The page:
Why So Many Violent Anti-government Protests in Latin America?

Several countries in Latin America are currently experiencing disturbing popular protests. Happening at an organic level, this is part of a continent-wide contagion. The trend is spreading fast across the region and has caused the citizenry to attack their own elected governments.

To put things in perspective, Brazil has just witnessed physical attack on its highest political institutions by a rampaging mob — dissatisfied with the election to the top office by a former left-wing leader and president. In Peru, several dozen protesters have died in clashes with the security forces while demanding the reinstatement of a now deposed left-wing president. In Bolivia, supporters of a right-wing opposition leader have created chaos in parts of the country by blocking key highways. Their demand — removal of the left-wing government and fresh elections. Until recently, Venezuela had two sets of government – one led by the populist Nicolas Maduro and other propped up by the international community and the regime’s detractors. 

In the semantics of contemporary Latin American popular protest politics, every regime in power is a dictatorial one by default. According to this self-indulgent worldview, the organised extremists blocking highways, storming airports, ransacking government edifices are legitimate in their grievances. The hallmark of this agitprop initiative appears to be the use of violence to force one’s views on the majority who prefer to use the ballot box.

These protests would make sense if they were against authoritarian regimes with no democratic mandate. Ironically, the uprisings are against democratically elected governments. The fundamental question that begs an answer, therefore, is what triggers such uprisings.

It’s the ideology stupid

A successful vibrant democracy needs political parties of every hue and colour. In contemporary Latin American political landscape, however, populist leaders use democracy as window dressing to flout their own extreme ideological positions. They use the institutions of democracy to demonise their opponents, stress how intimate their own brand of politics is to democratic values, while conveniently lambasting the opposition if it follows a similar rhetoric.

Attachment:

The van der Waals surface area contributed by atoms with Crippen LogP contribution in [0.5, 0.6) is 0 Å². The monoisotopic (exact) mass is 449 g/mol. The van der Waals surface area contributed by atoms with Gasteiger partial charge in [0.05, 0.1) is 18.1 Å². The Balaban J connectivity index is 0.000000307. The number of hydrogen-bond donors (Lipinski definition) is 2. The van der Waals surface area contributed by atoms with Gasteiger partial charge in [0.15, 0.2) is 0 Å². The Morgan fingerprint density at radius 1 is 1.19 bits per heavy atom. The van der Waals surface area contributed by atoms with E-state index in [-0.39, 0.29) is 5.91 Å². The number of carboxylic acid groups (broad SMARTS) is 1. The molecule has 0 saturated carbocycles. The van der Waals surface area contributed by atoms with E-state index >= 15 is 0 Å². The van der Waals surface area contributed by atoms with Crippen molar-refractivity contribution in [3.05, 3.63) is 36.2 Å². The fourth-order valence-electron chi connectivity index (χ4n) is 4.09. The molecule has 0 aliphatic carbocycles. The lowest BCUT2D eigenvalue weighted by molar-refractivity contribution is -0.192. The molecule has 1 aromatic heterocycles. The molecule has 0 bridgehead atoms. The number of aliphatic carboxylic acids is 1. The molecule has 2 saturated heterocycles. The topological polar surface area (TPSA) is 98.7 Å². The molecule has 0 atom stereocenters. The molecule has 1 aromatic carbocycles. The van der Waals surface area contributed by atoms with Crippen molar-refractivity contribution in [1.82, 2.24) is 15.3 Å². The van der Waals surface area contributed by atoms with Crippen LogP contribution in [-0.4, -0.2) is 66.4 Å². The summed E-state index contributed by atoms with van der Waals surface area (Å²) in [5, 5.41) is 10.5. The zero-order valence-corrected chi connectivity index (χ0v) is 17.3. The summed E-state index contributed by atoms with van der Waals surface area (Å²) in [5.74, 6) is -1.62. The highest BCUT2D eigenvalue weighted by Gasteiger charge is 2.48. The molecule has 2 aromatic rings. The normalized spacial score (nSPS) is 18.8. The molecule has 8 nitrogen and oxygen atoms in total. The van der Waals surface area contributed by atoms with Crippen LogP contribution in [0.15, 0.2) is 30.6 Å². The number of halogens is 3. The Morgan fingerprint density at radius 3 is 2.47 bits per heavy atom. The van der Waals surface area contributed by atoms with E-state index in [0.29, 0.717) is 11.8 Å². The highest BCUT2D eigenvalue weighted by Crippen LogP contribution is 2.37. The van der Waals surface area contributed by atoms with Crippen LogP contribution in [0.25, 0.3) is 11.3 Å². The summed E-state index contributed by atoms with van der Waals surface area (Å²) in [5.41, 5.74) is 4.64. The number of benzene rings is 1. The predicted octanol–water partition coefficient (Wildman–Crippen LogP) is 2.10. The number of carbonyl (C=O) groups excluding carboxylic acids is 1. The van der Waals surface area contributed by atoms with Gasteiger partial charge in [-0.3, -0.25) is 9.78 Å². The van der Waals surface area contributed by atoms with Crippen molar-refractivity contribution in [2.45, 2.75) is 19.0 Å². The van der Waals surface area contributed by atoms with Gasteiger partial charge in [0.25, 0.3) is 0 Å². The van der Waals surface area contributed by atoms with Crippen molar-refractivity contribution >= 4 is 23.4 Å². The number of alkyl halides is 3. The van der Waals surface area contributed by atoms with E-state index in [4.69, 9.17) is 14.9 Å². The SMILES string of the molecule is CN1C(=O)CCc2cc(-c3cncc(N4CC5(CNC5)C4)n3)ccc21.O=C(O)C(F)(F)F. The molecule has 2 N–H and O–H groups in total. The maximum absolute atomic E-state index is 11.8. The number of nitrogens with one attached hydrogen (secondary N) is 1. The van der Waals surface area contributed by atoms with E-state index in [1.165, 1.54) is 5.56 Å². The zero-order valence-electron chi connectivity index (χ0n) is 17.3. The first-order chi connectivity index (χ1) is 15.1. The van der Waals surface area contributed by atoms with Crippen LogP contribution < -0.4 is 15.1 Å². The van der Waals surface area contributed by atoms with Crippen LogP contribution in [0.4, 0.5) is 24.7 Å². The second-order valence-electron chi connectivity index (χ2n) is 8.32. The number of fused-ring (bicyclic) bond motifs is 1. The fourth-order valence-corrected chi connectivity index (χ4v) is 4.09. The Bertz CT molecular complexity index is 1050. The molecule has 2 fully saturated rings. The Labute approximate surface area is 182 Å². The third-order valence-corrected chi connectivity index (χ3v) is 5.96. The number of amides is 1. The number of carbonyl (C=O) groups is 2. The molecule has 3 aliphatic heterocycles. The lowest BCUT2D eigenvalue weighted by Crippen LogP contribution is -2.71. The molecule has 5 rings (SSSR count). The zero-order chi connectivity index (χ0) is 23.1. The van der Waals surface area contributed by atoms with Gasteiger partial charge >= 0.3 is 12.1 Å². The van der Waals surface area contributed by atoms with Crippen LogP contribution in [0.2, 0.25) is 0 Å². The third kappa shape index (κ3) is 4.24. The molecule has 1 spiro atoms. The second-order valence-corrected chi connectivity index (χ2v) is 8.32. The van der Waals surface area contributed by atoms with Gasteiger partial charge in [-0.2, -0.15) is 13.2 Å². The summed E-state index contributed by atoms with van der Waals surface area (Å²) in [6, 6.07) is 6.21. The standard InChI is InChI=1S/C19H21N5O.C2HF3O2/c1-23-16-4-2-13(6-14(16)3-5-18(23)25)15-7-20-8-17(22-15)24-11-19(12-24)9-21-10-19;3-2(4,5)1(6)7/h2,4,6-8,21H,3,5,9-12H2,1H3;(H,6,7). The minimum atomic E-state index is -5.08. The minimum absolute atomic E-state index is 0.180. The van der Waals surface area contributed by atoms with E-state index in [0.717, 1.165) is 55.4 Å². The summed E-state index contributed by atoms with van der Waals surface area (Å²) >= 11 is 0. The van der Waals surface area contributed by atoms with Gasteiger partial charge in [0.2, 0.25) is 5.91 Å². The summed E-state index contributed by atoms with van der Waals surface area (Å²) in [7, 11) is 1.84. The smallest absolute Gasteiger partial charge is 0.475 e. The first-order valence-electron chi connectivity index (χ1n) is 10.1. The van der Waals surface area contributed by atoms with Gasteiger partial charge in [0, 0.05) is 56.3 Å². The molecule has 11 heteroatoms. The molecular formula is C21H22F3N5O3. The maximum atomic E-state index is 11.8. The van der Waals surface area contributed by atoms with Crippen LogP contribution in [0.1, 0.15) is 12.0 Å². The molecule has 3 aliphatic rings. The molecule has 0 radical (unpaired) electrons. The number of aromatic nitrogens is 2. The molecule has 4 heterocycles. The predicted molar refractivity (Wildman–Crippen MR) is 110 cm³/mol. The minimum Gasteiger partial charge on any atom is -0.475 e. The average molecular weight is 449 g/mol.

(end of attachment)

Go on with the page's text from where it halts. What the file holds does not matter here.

Ideological polarisation between the left and the right has meant the right candidates for the top job are ejected out of the political process. Thanks to their ideological convictions the leaders often take the country to a polarised political arena where people are forced to choose sides. Take the case of Brazil, for example. In its last presidential election, populist rhetoric and ideological polarisation forced the Brazilians to choose two of the most controversial candidates over some of the other best for the top job. The consequence: an eternal war between the supporters of current president Luiz Inácio Lula da Silva versus his predecessor Jair Bolsonaro. 

As a popular Latin American saying goes, “the more you beat the devil, the more he grows in proportion”. Hence rather than deflating them, the fight against populists only emboldens them making them ever more charismatic with self-styled messianic objectives. Thus, we have ended up with populists who seem to define national destiny like the protagonist in Gabriel Garcia Marquez’s “Autumn of the Patriarch”. 

Accordingly, consolidation of extreme ideological positions between leaders has led to a situation where the society is split right in the middle, with no prospect for national political reconciliation or economic progress, as is the case with Venezuela. These extreme conditions have forced millions of Venezuelans to flee their once rich country. In those other polities, such as Bolivia and Peru, where ideological polarisation is not that stark and the populist leaders enjoy only limited support, there are succession of political riots and on a regular basis.